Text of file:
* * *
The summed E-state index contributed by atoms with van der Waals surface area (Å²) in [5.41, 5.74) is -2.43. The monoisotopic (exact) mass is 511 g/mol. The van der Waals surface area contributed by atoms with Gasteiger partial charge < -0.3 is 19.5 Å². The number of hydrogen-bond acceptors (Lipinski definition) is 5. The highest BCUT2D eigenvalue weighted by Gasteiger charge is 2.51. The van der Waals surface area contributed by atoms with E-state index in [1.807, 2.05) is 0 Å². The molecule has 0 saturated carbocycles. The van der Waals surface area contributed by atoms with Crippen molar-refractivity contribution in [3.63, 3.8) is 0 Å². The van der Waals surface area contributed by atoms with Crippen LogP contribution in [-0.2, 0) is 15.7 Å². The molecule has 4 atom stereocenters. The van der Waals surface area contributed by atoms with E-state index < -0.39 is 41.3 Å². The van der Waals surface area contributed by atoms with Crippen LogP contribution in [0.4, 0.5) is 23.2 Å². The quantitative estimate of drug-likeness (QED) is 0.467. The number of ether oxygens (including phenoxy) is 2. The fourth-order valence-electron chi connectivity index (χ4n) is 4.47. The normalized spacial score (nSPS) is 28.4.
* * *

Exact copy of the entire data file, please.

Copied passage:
The summed E-state index contributed by atoms with van der Waals surface area (Å²) in [5.41, 5.74) is -2.43. The monoisotopic (exact) mass is 511 g/mol. The van der Waals surface area contributed by atoms with Gasteiger partial charge < -0.3 is 19.5 Å². The number of hydrogen-bond acceptors (Lipinski definition) is 5. The highest BCUT2D eigenvalue weighted by Gasteiger charge is 2.51. The van der Waals surface area contributed by atoms with E-state index in [1.807, 2.05) is 0 Å². The molecule has 0 saturated carbocycles. The van der Waals surface area contributed by atoms with Crippen molar-refractivity contribution in [3.63, 3.8) is 0 Å². The van der Waals surface area contributed by atoms with Crippen LogP contribution in [-0.2, 0) is 15.7 Å². The molecule has 4 atom stereocenters. The van der Waals surface area contributed by atoms with E-state index < -0.39 is 41.3 Å². The van der Waals surface area contributed by atoms with Crippen LogP contribution in [0.4, 0.5) is 23.2 Å². The quantitative estimate of drug-likeness (QED) is 0.467. The number of ether oxygens (including phenoxy) is 2. The fourth-order valence-electron chi connectivity index (χ4n) is 4.47. The normalized spacial score (nSPS) is 28.4.